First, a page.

Repurposing abandoned aircraft into homeless shelters is the award-winning brainchild of De Montfort University Leicester’s (DMU) Mohammed Zaabi.
Mohammed (middle) at the Brief Cases awards ceremony
The Communication Arts student impressed the judges of the national Brief Cases competition with his innovative approach to tackling one of the world’s biggest social issues, earning a gold award.
Brief Cases challenges students from universities across the UK to come up with an industry-standard concept which is both environmentally friendly and socially beneficial.
Inspired by Japanese sleeping pods and other similar concepts, Mohammed came up with the idea to turn discarded aircraft parts into pods providing temporary shelter for homeless people.
“There are hundreds of out-of-service aircraft located in ‘graveyards’ around the country. Most of them have their parts reused or resold, but their frames are intact,” said the 23-year-old from India.
“My idea is to transform large sections, like the hollowed-out turbine engine space and fuselage, into sleeping areas powered by solar panels and utilising electrical cables discarded by local companies.
“These shelters would be portable and could be transported to various locations around the country, providing homeless people protection from the elements.”
Mohammed worked on his proposal during the first year of his degree, as part of DMU’s commitment to the United Nations’ Sustainable Development Goals, particularly Goal 9.
He said: “Winning this award has given me such a sense of accomplishment.
“If anyone asks me what the best thing about studying Communication Arts at DMU is, it’s that it has given me the biggest encouragement of my life in the first year.”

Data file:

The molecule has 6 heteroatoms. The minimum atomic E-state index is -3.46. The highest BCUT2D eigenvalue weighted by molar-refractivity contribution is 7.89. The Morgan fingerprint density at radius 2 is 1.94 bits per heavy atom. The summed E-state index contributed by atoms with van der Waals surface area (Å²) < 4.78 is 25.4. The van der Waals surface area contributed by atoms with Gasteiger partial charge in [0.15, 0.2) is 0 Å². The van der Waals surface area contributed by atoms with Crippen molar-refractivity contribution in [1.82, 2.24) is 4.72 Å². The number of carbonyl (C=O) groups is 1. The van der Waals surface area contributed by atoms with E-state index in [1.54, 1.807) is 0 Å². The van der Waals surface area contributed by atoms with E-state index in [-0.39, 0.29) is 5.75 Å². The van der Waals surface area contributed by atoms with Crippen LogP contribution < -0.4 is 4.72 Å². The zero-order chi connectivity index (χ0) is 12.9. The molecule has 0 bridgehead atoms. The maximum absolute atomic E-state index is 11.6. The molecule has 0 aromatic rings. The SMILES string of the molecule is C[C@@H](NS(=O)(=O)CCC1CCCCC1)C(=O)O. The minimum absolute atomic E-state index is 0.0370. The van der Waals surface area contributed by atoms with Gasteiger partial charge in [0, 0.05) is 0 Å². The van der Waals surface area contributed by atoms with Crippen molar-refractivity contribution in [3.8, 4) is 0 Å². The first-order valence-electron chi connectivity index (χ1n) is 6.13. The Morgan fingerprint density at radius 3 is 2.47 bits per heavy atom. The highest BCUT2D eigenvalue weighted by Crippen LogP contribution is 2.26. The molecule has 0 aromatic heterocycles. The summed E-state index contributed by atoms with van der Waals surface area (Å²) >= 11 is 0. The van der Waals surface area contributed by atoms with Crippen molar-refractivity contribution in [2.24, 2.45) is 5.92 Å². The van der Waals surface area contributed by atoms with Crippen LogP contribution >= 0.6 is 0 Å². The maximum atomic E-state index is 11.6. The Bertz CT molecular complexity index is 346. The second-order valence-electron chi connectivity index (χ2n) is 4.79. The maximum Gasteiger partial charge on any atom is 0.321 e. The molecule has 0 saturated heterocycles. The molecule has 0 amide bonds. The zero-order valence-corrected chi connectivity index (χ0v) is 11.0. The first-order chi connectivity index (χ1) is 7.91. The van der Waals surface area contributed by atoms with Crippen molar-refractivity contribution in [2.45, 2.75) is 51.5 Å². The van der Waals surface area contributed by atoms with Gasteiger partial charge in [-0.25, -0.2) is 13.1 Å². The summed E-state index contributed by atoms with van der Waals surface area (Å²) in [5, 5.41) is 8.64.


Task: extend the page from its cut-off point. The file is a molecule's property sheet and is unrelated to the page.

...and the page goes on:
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Community is at the heart of Mohammed’s idea, which if developed, could see volunteers working with local businesses and apprentices.
“I see it as a seed that communities will keep watering. Each community will add something new to the shelters, developing the design to suit local needs,” he said.
“Being able to provide even one person in need with shelter would be a blessing.”
As part of his proposal, Mohammed had to submit detailed design illustrations and comprehensive logistical information including proposed timescales, costs and materials.
He said: “It’s been a really good experience and has given me the drive to go for more opportunities like this in future. Even the smallest idea could make a big difference.”
Only after studying dentistry for two years in India did Mohammed decide to follow his passion for design, researching different courses at universities across the UK before choosing DMU.
“I’m so glad I picked this course because it teaches you everything about creating content. I’m learning so much about radio, video editing, journalism, social media and more. Plus, I’m developing skills that are recognised by industry and employers,” he said.
Currently in the second year of his degree, Mohammed is exploring year-long placement opportunities for next year and has made it through to the second round of interviews at The Walt Disney Company offices in London.
Posted on Tuesday 18th February 2020